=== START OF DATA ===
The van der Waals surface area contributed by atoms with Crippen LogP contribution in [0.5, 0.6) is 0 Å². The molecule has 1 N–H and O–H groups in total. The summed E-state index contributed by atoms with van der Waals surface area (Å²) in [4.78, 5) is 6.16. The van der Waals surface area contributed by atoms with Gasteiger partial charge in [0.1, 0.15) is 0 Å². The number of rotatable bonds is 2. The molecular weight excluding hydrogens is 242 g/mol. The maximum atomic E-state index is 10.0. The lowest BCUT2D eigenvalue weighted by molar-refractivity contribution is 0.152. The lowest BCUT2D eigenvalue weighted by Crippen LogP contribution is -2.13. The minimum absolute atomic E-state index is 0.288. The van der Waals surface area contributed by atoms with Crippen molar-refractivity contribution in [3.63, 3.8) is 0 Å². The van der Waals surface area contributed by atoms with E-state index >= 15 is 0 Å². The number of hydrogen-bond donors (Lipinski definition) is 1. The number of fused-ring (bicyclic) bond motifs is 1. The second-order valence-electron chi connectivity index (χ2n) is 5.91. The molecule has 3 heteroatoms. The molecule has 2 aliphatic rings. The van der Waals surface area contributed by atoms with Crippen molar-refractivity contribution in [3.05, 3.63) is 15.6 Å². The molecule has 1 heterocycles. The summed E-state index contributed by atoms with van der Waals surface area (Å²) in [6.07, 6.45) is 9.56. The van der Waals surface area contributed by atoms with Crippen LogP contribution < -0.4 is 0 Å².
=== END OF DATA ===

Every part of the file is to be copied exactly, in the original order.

The van der Waals surface area contributed by atoms with Crippen LogP contribution in [0.5, 0.6) is 0 Å². The molecule has 1 N–H and O–H groups in total. The summed E-state index contributed by atoms with van der Waals surface area (Å²) in [4.78, 5) is 6.16. The van der Waals surface area contributed by atoms with Gasteiger partial charge in [0.1, 0.15) is 0 Å². The number of rotatable bonds is 2. The molecular weight excluding hydrogens is 242 g/mol. The maximum atomic E-state index is 10.0. The lowest BCUT2D eigenvalue weighted by molar-refractivity contribution is 0.152. The lowest BCUT2D eigenvalue weighted by Crippen LogP contribution is -2.13. The minimum absolute atomic E-state index is 0.288. The van der Waals surface area contributed by atoms with Crippen molar-refractivity contribution in [3.63, 3.8) is 0 Å². The van der Waals surface area contributed by atoms with E-state index >= 15 is 0 Å². The number of hydrogen-bond donors (Lipinski definition) is 1. The number of fused-ring (bicyclic) bond motifs is 1. The second-order valence-electron chi connectivity index (χ2n) is 5.91. The molecule has 3 heteroatoms. The molecule has 2 aliphatic rings. The van der Waals surface area contributed by atoms with Crippen molar-refractivity contribution in [3.05, 3.63) is 15.6 Å². The molecule has 1 heterocycles. The summed E-state index contributed by atoms with van der Waals surface area (Å²) in [6.07, 6.45) is 9.56. The van der Waals surface area contributed by atoms with Crippen LogP contribution < -0.4 is 0 Å².